These nuances became apparent during the week, but were never stated outright. Several of the speakers repeated platitudes in messages offered to attendees: “Follow your heart” and “Dare to take risks”. Is that really enough to be successful or to do good work? Is this new information for young scientists?
In his opening plenary, the Nobel prize-winning biologist Aaron Ciechanover suggested obesity is a behavioural issue by showing a photo of an obese woman eating a large cake by herself. To me, this suggested an incredibly narrow box from which he considered his remedies for global health. Scientific and medical research cannot stand in isolation from social science on this issue.
A strong argument for developing existing technologies rather than creating new ones was offered by biochemist and Nobel Laureate Hartmut Michel. In his lecture, he refuted the logic of biofuels and offered a vision for large-scale implementation of current solar energy technology in a Desertec-type approach. US chemist and another Nobel Laureate Robert Grubbs also offered a critical approach in suggesting uncertainty about the ultimate benefit of industrial use of his renowned catalyst in biofuel refining.
Yet at no point during the conference was there an explicit acknowledgement that science and technology might be separate and/or separable in terms of their moral justifications. During a panel discussion, one student asked about the potential negative impacts of selling a start-up to a large tech company, but the student was met by a resounding answer from the speakers that sale of a start-up was the mark of success and should only be met with a glass of Champagne. Another conference participant later suggested that perhaps these speakers were simply from a different time and that their insights might be complemented well by advice from mid-career scientists facing today’s research and funding environment.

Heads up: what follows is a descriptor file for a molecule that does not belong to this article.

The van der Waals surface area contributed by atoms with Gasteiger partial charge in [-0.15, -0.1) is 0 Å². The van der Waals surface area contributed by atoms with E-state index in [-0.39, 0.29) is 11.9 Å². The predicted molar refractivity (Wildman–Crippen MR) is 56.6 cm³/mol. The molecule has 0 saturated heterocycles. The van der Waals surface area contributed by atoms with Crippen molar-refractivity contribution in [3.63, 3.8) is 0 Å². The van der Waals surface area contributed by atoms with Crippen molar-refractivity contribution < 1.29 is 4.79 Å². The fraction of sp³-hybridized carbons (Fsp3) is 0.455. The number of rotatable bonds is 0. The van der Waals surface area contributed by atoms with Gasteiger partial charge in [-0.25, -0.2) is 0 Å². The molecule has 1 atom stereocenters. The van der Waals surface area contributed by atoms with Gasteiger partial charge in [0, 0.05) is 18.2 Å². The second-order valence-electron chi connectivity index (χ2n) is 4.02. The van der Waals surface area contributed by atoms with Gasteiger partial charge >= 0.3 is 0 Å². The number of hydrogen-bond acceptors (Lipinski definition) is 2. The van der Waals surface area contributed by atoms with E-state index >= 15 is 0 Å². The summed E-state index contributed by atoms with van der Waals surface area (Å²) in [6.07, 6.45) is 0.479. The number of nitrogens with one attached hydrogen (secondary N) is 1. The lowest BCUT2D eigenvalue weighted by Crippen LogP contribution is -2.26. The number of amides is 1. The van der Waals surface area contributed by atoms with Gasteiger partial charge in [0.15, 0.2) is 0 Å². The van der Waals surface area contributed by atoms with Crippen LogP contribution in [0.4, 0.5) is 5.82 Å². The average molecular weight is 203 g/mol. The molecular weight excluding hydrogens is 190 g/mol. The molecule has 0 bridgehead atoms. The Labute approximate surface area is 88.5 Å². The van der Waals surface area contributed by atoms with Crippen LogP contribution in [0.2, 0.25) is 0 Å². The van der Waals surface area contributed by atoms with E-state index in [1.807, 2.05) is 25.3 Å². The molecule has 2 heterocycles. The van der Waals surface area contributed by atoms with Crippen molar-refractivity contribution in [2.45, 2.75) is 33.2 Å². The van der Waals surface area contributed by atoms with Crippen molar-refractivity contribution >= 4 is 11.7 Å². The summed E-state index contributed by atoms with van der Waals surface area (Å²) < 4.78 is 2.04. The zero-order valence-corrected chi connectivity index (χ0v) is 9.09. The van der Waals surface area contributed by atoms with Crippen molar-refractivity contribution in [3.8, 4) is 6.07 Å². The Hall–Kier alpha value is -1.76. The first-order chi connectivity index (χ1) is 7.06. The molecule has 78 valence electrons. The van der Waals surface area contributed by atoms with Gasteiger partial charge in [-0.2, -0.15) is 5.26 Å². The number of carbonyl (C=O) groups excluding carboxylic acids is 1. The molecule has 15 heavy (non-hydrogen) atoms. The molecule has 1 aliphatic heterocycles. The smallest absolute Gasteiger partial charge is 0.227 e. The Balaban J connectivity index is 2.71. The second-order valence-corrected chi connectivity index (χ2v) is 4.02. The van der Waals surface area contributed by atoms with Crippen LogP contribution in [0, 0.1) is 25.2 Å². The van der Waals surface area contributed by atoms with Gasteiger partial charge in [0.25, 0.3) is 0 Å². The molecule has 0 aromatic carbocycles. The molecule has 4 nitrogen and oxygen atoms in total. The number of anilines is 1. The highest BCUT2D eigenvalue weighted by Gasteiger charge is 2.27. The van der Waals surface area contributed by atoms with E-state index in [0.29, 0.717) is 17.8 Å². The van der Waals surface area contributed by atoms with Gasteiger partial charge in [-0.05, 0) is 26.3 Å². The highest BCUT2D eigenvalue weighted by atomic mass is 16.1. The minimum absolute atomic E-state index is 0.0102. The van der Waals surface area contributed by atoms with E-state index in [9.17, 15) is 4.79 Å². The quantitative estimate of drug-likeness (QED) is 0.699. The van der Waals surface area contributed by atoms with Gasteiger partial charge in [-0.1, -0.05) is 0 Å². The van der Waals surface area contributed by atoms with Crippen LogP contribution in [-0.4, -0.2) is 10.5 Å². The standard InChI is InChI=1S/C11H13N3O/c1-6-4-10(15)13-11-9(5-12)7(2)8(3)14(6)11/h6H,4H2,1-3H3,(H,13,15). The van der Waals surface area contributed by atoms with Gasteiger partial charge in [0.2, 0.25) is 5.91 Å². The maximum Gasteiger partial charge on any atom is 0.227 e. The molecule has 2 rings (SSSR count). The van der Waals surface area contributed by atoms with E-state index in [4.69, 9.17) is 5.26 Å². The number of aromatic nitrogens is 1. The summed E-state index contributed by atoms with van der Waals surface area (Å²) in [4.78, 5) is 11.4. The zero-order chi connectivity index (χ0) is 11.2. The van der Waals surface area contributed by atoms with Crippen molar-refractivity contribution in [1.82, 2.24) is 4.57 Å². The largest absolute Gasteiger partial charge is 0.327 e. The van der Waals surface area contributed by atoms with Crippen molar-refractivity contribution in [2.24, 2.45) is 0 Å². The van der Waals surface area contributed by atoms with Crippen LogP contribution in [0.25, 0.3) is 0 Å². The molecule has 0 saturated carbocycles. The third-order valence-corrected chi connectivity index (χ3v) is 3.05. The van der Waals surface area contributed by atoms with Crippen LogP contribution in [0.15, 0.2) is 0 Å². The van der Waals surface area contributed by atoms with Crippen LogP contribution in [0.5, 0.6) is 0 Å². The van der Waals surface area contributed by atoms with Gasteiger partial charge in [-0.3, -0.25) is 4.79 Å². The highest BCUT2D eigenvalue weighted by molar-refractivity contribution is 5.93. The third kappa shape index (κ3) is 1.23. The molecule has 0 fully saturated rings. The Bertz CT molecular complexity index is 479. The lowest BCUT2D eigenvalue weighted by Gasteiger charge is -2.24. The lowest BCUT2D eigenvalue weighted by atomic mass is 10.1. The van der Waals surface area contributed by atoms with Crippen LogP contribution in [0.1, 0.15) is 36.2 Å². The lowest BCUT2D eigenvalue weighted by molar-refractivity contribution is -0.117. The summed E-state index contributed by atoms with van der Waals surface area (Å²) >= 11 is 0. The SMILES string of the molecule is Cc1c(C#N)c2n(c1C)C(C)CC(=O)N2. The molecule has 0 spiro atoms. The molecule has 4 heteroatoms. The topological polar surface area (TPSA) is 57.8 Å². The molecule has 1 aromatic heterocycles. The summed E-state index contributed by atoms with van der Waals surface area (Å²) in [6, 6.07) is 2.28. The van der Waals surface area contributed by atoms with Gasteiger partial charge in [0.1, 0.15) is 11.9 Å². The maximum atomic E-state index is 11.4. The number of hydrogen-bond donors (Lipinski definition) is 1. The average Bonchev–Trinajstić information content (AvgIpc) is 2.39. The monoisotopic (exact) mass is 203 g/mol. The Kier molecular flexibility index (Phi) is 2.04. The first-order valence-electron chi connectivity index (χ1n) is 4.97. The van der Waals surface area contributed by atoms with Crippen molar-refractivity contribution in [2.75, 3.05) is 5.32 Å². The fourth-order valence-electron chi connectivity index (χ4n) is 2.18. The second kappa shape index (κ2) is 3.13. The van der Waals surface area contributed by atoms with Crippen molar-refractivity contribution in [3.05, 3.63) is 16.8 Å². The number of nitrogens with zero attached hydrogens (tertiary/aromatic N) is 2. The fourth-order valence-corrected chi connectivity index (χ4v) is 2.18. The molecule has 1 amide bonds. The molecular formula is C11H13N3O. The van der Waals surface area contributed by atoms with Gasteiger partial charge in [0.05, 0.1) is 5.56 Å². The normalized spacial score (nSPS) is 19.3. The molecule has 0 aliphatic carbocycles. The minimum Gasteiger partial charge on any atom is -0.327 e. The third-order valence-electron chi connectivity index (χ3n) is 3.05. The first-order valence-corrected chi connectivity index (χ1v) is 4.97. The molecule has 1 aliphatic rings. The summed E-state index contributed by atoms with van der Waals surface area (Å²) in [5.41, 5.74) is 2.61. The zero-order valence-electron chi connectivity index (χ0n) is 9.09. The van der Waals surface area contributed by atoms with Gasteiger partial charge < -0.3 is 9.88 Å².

Several of the speakers whose work comprised basic research did present answers to my original question: Science is about truth. Science is about curiosity. Basic research is not-yet-applied research. Or as one speaker quoted testimony to the US Congress justifying funding for the Fermilab particle accelerator, science is part of our culture.
I am ultimately left with mixed feelings. I feel that my motivation for doing research has been revitalised, but GYSS contributed to this effect only passively. I am not convinced that the massive carbon footprint associated with participants flying to Singapore sufficiently balanced the intellectual return for participants.
At the same time, from considering the speakers’ narratives, I have renewed appreciation for the long time-scale and necessary patience, determination and vision required to do novel research. I am energised by the broad sweep of the many areas of science on display at GYSS 2014, giving real shape to research possibilities beyond the comfortable corner of my own training. I am also personally keenly aware of a need to make conscious and active choices about the applications of my research and moral justifications for the work I do. And I believe in the pursuit of these and many other questions through research and about research.
*Sean Collins  is doing a PhD in Materials Science at the University of Cambridge. His research focuses on studying the optical properties of metal nanoparticles using high energy electron beams.